11 June 2012

What should be the criteria for assessing government service providers?

If a company operates in 125 countries, employs nearly 660,000 staff (making it the largest employer listed on the FTSE) and is chaired by a former Global Chair of Deloittes, should there be any uncertainty about its suitability to contract as a major provider of services to Government?  Is there an expectation that even major transnationals must be evaluated to determine whether engaging them is harmful to the public interest?

The issue is live regarding G4S, the company given major security contracts for the Olympic Games. The Independent on Sunday predicts that Labour peer Lord Hollick will table a question today challenging Ministers to ensure that the British based company does not provide security services in illegal settlements in the West Bank.

The political play will be to see whether the Foreign Secretary’s endorsement of widespread international criticism of Israel’s settlement expansion – which last week included US opposition to the announcement of another 850 Jewish homes in the West Bank – will extend to requiring that a major government contractor excludes itself from associations which harm the standing of the British Government. Although the Foreign Secretary has been critical of the West Bank involvement, 4GS has large FCO contracts to provide security services in the UK and Afghanistan.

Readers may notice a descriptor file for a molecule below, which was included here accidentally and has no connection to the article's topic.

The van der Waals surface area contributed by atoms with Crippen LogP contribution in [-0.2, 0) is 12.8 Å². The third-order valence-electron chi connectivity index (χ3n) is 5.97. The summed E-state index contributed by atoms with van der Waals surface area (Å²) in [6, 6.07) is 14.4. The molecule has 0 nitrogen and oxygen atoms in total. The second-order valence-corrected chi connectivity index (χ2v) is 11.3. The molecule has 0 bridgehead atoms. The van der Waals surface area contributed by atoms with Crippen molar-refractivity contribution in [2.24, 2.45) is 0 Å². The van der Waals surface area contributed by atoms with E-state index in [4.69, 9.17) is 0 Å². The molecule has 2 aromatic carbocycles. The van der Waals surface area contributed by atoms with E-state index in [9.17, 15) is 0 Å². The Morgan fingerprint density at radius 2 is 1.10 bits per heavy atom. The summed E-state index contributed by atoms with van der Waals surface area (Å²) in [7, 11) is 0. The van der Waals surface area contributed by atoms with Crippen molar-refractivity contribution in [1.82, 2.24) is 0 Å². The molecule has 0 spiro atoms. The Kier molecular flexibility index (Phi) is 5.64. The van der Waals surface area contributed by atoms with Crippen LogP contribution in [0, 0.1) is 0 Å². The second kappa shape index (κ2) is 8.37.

Criticism of G4S operations in Israel including their provision of equipment to West Bank military checkpoints, security systems in courts, jails, retail and other commercial premises, and at the West Bank police headquarters.  It has indicated an intention to exit some of these arrangements over the next few years.

The G4S policy “… is always to comply with national law in any jurisdiction in which we operate. We take our ethical responsibilities very seriously and operate to high standards around the world.”  About 70 demonstrators at the company’s annual general meeting protesting against its “horrendous human rights record” in various locations, particularly Israeli prisons, were not convinced.

In New Zealand, the specifications in Treasury guidance have the effect of preventing an agency contracting for the provision of services – or the delivery of those services – in ways which the agency could not lawfully provide or deliver itself. The purpose must be lawful and reflect any relevant statutory framework. Any contract (or grant) must be consistent with the funding agency’s appropriation (and purchase agreement), must comply with good employer and employment equity obligations set by the Department of Labour, and must be compatible with the State Services standards of integrity and conduct ( although there is probably no corporate equivalent of the code obligation on State servants to do nothing that would harm the reputation of their agency or the State services.)